Disseminating information to employees on the IPO is an important step in becoming a public company. As we have discussed before, there are certain topics that are critical to discuss with employees, including Regulation FD (Reg FD), insider trading, material non-public information (MNPI), and employee stock plans. Today, let’s go through the basics of insider trading and material non-public information.
When it comes to MNPI, the two definitions that matter are in the name: material and non-public. Information is material if there is a substantial likelihood that a reasonable investor would consider it important in deciding whether to buy, hold, or sell a security. More simply, any information that could reasonably be expected to affect the stock price is material, including positive and negative information. Information is non-public if it is not generally known or available to the public. To be considered available to the public, information must be broadly released to the marketplace (such as by a press release or an SEC filing), and the investing public has had time to absorb the information fully. Both criteria must be met before information can be considered public knowledge.
Examples of potential MNPI are varying and can include things that may be surprising. To name a few:
- Number of customers, customer contracts, customer wins and/or launches
- Quarterly financial performance (prior to quarterly reporting)
- Sales quotas/expectations for future sales performance
- Key clinical and regulatory pathway progress
- Sales force headcount/hiring plans
- R&D pipeline initiatives
- Upcoming corporate actions (financing rounds, M&A, etc.)
- Legal disputes
It’s also important to consider whether the MNPI disclosures are intentional vs. unintentional. An intentional disclosure of MNPI occurs when the person making the disclosure either knows, or is reckless in not knowing, that the information he/she is communicating is both material and non-public. Unintentional disclosure occurs if a covered person makes an inadvertent disclosure. When this happens, public disclosure of the information is required promptly after a senior official learns of the disclosure.
A good rule of thumb is this: when in doubt, just keep company information to yourself. This includes sharing information among other company employees; this type of information should be shared only on an as-needed basis to do your job.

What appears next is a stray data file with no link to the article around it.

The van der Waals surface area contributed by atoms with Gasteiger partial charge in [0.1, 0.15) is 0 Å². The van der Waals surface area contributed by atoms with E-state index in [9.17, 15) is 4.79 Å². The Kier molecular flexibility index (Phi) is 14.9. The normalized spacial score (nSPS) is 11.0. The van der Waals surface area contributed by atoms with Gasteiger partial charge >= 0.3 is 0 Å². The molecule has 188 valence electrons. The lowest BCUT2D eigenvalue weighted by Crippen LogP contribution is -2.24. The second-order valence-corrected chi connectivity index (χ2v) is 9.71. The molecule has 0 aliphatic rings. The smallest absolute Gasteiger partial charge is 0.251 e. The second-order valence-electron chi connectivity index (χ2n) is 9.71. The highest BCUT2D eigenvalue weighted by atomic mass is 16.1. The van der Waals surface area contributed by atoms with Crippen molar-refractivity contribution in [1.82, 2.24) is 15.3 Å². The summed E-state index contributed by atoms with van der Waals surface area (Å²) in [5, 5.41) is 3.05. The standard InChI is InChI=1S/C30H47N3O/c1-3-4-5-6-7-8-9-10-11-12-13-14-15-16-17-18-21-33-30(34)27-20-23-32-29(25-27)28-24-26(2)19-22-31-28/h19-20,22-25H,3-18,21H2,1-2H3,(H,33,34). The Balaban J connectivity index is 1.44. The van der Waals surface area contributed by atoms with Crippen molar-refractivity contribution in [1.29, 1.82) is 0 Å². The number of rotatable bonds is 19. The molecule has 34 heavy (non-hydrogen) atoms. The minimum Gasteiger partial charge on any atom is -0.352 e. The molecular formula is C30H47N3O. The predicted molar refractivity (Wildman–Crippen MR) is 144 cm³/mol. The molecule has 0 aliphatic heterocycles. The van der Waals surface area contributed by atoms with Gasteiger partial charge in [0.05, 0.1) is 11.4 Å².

Now let’s discuss insider trading. This refers to transactions in a security when the person buying or selling is in possession of material non-public information about that security. It is important to remember that insider trading can be done by anyone, including company executives and employees, their friends and relatives, or just a regular person on the street, as long as the information is not publicly known. Insider trading violations also include “tipping” of such MNPI to other individuals. In fact, roughly half of the insider trading cases brought to the government involve tipping, rather than direct trading from the insider. Insider trading is highly scrutinized by the SEC, and penalties for violation can include fines and imprisonment for the individual and significant civil and/or criminal fines for the company. It’s important to remember the responsibility for avoiding improper trading and violating insider trading laws rests with you. Here are a few key considerations for insider trading:
- The law applies to anyone who knows MNPI at the time of the trade or tip
- Even if the “tipper” doesn’t trade, it is still illegal to pass along information or tips
- Most cases are based on circumstantial evidence
To wrap it up, here are some Dos and Don’ts regarding external communication that employees should consider:
- Do pass requests for information off to a designated individual (a CFO, general counsel, etc.) in the company
- Do contact this designated individual if you think you may have accidentally made a company-related statement
- Don’t speak on behalf of the company
- Don’t respond to rumors
- Don’t give anyone (including clinicians or customers) information that is not publicly available (e.g., disclosed via press release or earnings call)
- Don’t use personal or corporate social media accounts to post or interact with anything related to the company, unless you are interacting on a site used for professional development (e.g., LinkedIn) and/or in the normal course of business
- Don’t like, retweet, or favorite any use of the company’s product that is an unauthorized use of the product or in a market where the product is not approved
Gilmartin has partnered with many clients to achieve public company readiness. For additional information, contact our team today.
Sam Bentzinger, Analys